How some very specific people rubbed brown skuas the wrong way
When making a first impression, it’s recommended that you don’t introduce yourself by fiddling with someone else’s offspring. Even if your intentions are benign, it’s likely to be a taken the wrong way, as researchers discovered when working with brown skua chicks on islands north of Antarctica. They also discovered that you really can’t take back those first impressions, as these parents made a point of learning to recognize exactly which humans were harmless, and which ones looked like trouble.
The original research involved surveying the growth of the brown skua (Stercorarius antarcticus)population on King George Island. Once a week, researchers from Seoul National University would go and visit skua nests to measure how eggs and chicks were progressing. However, after just a couple of visits, the adult birds started attacking the researchers, diving at their heads with impressive fearlessness for a bird that looks like a large, brown seagull. As the birds reacted to human visitors from greater and greater distances from the nest, it was clear that they’d learned what their human visitors were up to. What was surprising was that they’d also seemed to learn which humans they had previously encountered, and which ones could be ignored.
Checking skua choosiness
The research team suspected that the skuas were recognizing individual people, which meant it was time for a test. Pairs of researchers then systematically approached nesting areas wearing identical clothing, and trying not to make any distinctive movements. One member of the pair had inspected a nest at that location, and the other was a neutral party. Each time, the skua showed no difficulty in recognizing which human they’d dealt with before, kicking off their defensive maneuvers with little hesitation. The researchers weren’t sure exactly what feature was tipping the skua parents off, but they were fairly certain it wasn’t smell since shifting winds often meant that they were downwind of the birds, which didn’t seem to pose a problem for them.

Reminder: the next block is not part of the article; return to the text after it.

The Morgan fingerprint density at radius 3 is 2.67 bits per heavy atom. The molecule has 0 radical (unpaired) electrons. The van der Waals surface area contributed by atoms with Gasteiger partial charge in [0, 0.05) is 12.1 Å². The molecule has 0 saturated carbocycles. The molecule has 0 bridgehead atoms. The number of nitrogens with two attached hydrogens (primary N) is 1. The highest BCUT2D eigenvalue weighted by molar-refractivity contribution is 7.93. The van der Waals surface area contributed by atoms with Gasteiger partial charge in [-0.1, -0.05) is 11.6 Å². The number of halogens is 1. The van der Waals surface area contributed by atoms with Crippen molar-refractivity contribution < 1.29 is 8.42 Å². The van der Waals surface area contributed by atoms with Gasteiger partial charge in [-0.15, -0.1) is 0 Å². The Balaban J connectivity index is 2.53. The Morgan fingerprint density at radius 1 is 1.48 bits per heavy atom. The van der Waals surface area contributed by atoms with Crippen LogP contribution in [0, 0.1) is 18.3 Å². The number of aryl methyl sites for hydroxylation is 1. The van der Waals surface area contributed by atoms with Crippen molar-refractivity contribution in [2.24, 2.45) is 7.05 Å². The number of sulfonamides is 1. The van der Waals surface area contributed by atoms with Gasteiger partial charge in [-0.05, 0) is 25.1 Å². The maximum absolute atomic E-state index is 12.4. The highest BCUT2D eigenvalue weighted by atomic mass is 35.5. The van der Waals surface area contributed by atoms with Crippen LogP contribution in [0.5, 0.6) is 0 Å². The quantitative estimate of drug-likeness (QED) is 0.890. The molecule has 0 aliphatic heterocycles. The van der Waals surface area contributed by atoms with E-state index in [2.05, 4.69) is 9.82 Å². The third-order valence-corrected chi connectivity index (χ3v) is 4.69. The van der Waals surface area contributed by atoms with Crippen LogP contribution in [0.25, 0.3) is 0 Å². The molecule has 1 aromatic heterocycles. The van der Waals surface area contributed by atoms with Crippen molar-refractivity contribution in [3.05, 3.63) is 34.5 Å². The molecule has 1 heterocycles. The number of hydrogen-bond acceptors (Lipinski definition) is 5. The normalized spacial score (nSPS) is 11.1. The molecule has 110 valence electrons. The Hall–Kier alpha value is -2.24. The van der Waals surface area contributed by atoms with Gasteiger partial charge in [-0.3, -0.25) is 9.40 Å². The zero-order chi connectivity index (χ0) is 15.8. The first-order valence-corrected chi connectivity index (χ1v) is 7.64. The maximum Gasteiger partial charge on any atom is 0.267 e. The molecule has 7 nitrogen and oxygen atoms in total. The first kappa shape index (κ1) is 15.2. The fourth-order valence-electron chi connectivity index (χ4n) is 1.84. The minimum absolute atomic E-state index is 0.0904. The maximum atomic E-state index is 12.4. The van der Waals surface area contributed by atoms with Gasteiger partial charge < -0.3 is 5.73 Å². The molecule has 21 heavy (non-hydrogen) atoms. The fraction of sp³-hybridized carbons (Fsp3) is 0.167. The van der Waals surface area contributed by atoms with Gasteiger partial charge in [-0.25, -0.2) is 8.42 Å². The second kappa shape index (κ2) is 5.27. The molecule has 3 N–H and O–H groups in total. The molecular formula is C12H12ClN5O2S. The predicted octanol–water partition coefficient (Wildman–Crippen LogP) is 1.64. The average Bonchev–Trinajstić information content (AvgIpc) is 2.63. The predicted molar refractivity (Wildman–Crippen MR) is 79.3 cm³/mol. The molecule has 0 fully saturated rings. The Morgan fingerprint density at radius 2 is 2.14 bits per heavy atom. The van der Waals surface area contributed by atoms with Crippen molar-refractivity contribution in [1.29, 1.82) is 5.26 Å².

Strikingly quick studies
This behavior isn’t completely surprising. Other birds, like crows, are known to learn individual humans‘ faces and react accordingly. Skuas themselves are known to be rather daring, possibly even clever predators, hunting other birds but also demonstrating unusual behavior, like stealing milk from nursing elephant seals (seriously, a three-pound bird risking it’s life against a 2,000 pound seal for milk of all things?!) For the case of this study though, what has scientists marveling is how the skuas are demonstrating the flexibility of their thinking. Humans have only had sustained contact with these birds since the 1950s, when they first started building bases in the Antarctic, so they haven’t had generations to learn how to watch us. Instead, they’ve had to use frameworks that must have evolved for other tasks and apply them to deciphering human gaits or faces, traits that even humans sometimes can’t keep track of.
Source: These Birds Learn to Recognize Humans They Hate by Elizabeth Preston, Inkfish